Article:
This is the first in a three-part series of summer tips that will invite you to think about when, where, and how writing appears in your courses, either in new ways or more effectively in familiar ones. While usually tips emphasize practical advice about ways to incorporate writing instruction into diverse course offerings, these three tips will emphasize writing activities, assignments, and instruction in course preparation and design. The series will include activities for reflecting on the role of writing and writing instruction in your courses, recommendations for planning graded and ungraded writing on a variety of platforms, and material related to writing instruction and assistance that might be usefully included in course syllabi.
- Summer Tip #1: Writing and course design
- Summer Tip #2: Writing activities and technologies
- Summer Tip #3: Ways to discuss writing in your syllabus
Look for trends in students' final documents and assessments
Although one of the joys of the end of the semester is setting aside a completed pile of graded work, take a moment to reflect on patterns that emerge in students written assignments and activities. In relation to the course goals, are you confident that students are meeting expectations? Are there patterns of weakness or error associated with a particular topic area, assignment requirement, or task? Is there evidence that students’ used good practices for constructing their final assignments, or do they appear to have rushed or run out of steam? Do all graders seem to agree on what constitutes a passing grade, or what counts as excellence?
Once you have completed a thorough review of your students' responses, consider thinking about ways to modify your instruction and activities leading up to the final assignments. For example, difficult course concepts might be effective targets for additional explanation, examples, or supplemental instruction through writing. Persistent errors or the absence of crucial steps in completed assignments might emphasize the need to clarify an assignment sheet or provide additional instructions about processed of drafting. By creating early check in opportunities for drafts or peer review, you may encourage students to practice more effective project management. If consistency appears to be an issue among graders, you might consider developing more effective assignment rubrics or practicing some grade norming. The Teaching with Writing program has resources available in all of these areas.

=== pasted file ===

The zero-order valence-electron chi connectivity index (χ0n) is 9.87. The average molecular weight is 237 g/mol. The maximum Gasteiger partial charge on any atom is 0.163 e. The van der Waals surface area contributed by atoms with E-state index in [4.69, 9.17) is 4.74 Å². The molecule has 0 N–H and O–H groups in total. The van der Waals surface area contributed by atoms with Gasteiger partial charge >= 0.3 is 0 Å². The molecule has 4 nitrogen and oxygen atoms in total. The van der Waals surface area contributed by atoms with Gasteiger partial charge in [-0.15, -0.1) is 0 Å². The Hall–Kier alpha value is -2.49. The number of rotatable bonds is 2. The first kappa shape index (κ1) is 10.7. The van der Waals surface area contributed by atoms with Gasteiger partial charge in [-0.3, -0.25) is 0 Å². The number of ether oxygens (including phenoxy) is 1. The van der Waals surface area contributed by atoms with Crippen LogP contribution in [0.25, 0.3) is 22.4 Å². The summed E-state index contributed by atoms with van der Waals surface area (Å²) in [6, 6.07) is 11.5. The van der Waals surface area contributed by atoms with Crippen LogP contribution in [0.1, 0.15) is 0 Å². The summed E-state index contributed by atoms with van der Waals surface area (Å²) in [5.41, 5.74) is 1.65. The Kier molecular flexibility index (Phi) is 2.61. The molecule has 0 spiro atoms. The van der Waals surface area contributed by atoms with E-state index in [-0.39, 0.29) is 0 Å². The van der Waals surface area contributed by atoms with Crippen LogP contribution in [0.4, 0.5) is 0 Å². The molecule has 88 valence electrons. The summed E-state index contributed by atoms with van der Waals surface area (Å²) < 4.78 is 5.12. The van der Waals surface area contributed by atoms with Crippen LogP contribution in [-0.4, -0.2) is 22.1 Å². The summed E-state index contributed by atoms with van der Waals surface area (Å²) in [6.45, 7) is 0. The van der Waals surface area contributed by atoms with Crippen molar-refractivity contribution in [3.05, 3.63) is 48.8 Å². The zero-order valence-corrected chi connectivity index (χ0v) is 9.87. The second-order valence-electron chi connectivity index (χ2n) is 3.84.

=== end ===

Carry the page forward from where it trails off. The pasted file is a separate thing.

Read state-of-the-art research in the scholarship of teaching and learning
You may already be familiar with some of the widely popular books on teaching in Higher Education like John Bean’s Engaging Ideas, How Learning Works by Susan Ambrose et al, or Linda B. Nilsen’s Teaching at its Best. If not, each of these is an effective starting point for research-based evidence on practices of effective teaching and learning. More than simply providing experience based tips, these resources often point to research in cognition, motivation, retention, and skills acquisition that can inform your practice in other areas. Implementing researched based interventions in teaching strategy can be helpful in “closing the loop” regarding internal and external assessments of assurance of learning.
In addition, journals in your own subject area or discipline may provide new and novel ways to use writing to teach particular subject matters. Some of these may be in the genre of practical tips, but many fields have a robust teaching scholarship that can help us to think about our work in new ways.
Finally, consider reviewing scholarship and resources dedicated to writing across the curriculum. The WAC Clearinghouse, hosted by Colorado State University aggregates, books, articles, and resources about writing across the curriculum at universities around the world. Most items are available free and full text.
Finally, schedule a meeting with a WAC/WID Teaching Consultant
The people who write these tips are here this summer to talk about writing in your courses and curricula. A brief meeting now or a request for consultation can be a good first step to finding resources and thinking about your classroom practices. In addition, the shared interests and concerns of faculty are the basis for planning our series of Teaching with Writing during the academic year. Consultations are available by clicking the link below.
If you aren’t yet ready for a teaching consultation, take a minute to browse the teaching resources at our Teaching Resources page. It offers advice and resources on all aspects of assigning, assessing, and responding to writing. In addition, if you identify a topic that hasn’t been discussed or needs clarification, you may inspire the next Teaching with Writing Tip.